BUT... It probably would have solved your problem, particularly since you said with a little pressure the flow improves. That's the #1 sign of a "tines are too tight" problem.

 

The worst offender was my 3776 Century UEF. It arrived with tines so tight *NO* ink would go through. And during adjustment when misaligned, they were so tight they crossed significantly. It took an hour of very careful nib adjustment to get the pen writing well --- but my UEF became one of my favorite pens once I did.

 

My 3776 F was the best of the three out of the box, but I had to widen the tines because it was so fine it was hardly different from my EF. But... flossing the nibs and pulling the tines apart fixed that. Tightness in the tines was, indeed, impeding ink flow.

 

My 3776 EF had even more feedback than I believe to be expected... but it just a tiny bit of gentle smoothing it became one of my best nibs. No flossing needed on this one...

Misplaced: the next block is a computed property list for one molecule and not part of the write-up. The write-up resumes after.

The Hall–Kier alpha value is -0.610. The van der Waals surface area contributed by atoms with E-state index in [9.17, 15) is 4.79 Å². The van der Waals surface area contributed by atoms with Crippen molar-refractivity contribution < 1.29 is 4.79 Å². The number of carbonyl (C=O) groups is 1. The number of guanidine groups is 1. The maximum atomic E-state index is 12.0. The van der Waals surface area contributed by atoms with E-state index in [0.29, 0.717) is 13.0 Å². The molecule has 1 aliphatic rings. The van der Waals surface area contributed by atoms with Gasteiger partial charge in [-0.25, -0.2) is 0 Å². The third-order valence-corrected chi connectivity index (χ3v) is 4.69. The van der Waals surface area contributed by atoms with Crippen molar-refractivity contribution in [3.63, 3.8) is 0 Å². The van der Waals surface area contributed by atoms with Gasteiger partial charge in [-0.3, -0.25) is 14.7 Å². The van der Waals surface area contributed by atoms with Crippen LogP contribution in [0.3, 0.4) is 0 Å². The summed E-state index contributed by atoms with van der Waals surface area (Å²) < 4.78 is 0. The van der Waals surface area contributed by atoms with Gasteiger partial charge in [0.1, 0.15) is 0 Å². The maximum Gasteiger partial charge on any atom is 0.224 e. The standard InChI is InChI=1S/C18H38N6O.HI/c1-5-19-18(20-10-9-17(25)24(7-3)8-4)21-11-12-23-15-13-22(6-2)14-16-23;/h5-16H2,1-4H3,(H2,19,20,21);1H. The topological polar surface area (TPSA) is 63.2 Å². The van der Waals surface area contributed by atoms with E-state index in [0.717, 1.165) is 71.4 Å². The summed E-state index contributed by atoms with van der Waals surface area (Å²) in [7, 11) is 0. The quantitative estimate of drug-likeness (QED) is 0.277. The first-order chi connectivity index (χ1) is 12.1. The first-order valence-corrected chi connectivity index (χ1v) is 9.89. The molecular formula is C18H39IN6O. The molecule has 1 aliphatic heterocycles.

ALL my Pilot Custom Heritage nibs needed some minor flossing before they would write without pressure.

 

This is all moot since you sold your pen - but for anyone else that encounters this situation... It's often fixable, though easier with some nibs than others.

Edited by JunkyardSam
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  • 8 months later...

HI Junkyardsam,

 

I just bought Platinum 3776 UEF which has a ink flow problem. Can you please share how you adjusted the tine. I inserted a very thin razor blade in between the tine and the ink flows and it writes very well. It would be great to know from someone who did it before.

 

Waiting to hear from you.

 

Thanks.

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I just got a 3776 SF too in the fine and am having the same problem. I thought the nib was bent more than it should be.

 

 

post-133055-0-95546000-1491352639_thumb.jpg

 

I have been working on it bit by bit so hope it comes good. Good luck with yours too.

Edited by Mrpink